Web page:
NCHR Comments on USPSTF’s Draft Recommendation Regarding Screening for Hypertension in Adults

July 20, 2020.

National Center for Health Research’s Public Comments on United States Preventive Services Task Force’s Draft Recommendation Regarding Screening for Hypertension in Adults

We are writing to express our views on the U.S. Preventive Services Task Force (USPSTF) draft recommendation statement regarding screening for hypertension in adults.

The National Center for Health Research is a nonprofit think tank that conducts, analyzes, and scrutinizes research on a range of health issues, with particular focus on which prevention strategies and treatments are most effective for which patients and consumers. We do not accept funding from companies that make products that are the subject of our work, so we have no conflicts of interest.

We support USPSTF’s reaffirmation of the 2015 recommendation statement on screening for high blood pressure in adults based on new scientific evidence and agree with USPSTF’s ‘A’ grade. As mentioned in the recommendation statement, hypertension affects almost half of the adult population in the United States and is often asymptomatic. Hypertension increases the risk for cardiovascular events and diseases. Screening for hypertension has been demonstrated to be an effective preventative measure against common conditions resulting from high blood pressure, such as heart failure, heart attack, stroke, and chronic kidney disease.[1] Thus, we agree that the benefits of screening substantially outweigh the risks.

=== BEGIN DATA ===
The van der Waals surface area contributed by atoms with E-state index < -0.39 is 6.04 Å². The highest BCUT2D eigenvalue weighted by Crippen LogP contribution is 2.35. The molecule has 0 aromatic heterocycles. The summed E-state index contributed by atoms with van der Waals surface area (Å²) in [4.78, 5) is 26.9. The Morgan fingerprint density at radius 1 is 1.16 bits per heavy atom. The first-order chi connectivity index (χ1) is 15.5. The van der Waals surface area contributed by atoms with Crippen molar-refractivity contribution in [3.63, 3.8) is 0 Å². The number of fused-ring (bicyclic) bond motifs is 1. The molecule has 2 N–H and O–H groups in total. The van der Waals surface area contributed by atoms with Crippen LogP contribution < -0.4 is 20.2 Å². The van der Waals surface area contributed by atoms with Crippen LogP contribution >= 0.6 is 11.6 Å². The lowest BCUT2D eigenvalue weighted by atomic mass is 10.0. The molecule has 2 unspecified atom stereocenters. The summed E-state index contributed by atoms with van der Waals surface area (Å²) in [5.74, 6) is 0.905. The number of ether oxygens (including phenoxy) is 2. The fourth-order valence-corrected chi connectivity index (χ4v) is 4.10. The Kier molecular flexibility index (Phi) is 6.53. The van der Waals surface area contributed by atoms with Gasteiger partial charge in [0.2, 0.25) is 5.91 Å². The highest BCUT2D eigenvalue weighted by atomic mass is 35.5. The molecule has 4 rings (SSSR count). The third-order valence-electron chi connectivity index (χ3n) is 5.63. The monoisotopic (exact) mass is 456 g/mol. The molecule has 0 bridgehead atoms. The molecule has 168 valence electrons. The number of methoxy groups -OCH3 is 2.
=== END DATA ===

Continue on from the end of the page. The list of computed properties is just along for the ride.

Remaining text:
Although there is still limited research regarding optimal screening intervals, we agree with USPSTF’s recommendation to annually screen adults ages 40 or older, as well as those who are at increased risk of hypertension, including African Americans, people who previously had “high-normal” blood pressure, and people who are overweight. We also agree that it is appropriate to screen people aged 18 to 39 who are not at an increased risk less frequently, e.g. every 3 to 5 years.

The National Center for Health Research can be reached at or at (202) 223-4000.

1. Ostchega Y, Fryar C, Nwankwo T, Nguyen DT. Hypertension prevalence among adults aged 18 and over: United States, 2017–2018. 2020.